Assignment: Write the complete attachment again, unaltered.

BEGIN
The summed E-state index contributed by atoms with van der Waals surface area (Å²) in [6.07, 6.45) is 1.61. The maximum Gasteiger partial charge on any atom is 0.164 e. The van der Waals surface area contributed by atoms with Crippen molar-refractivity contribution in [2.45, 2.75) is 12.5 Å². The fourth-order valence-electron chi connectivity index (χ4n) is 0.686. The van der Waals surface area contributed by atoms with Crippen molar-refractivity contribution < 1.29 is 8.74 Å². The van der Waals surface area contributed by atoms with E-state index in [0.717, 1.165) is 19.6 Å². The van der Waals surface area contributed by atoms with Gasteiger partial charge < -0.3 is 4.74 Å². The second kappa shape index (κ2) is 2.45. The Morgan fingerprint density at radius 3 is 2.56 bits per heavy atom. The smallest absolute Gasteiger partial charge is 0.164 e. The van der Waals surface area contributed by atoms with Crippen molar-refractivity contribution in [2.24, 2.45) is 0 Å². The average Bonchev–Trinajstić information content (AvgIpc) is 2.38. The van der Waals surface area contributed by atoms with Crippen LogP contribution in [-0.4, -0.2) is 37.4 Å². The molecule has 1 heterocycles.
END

The summed E-state index contributed by atoms with van der Waals surface area (Å²) in [6.07, 6.45) is 1.61. The maximum Gasteiger partial charge on any atom is 0.164 e. The van der Waals surface area contributed by atoms with Crippen molar-refractivity contribution in [2.45, 2.75) is 12.5 Å². The fourth-order valence-electron chi connectivity index (χ4n) is 0.686. The van der Waals surface area contributed by atoms with Crippen molar-refractivity contribution < 1.29 is 8.74 Å². The van der Waals surface area contributed by atoms with E-state index in [0.717, 1.165) is 19.6 Å². The van der Waals surface area contributed by atoms with Gasteiger partial charge < -0.3 is 4.74 Å². The second kappa shape index (κ2) is 2.45. The Morgan fingerprint density at radius 3 is 2.56 bits per heavy atom. The smallest absolute Gasteiger partial charge is 0.164 e. The van der Waals surface area contributed by atoms with Crippen molar-refractivity contribution in [2.24, 2.45) is 0 Å². The average Bonchev–Trinajstić information content (AvgIpc) is 2.38. The van der Waals surface area contributed by atoms with Crippen LogP contribution in [-0.4, -0.2) is 37.4 Å². The molecule has 1 heterocycles.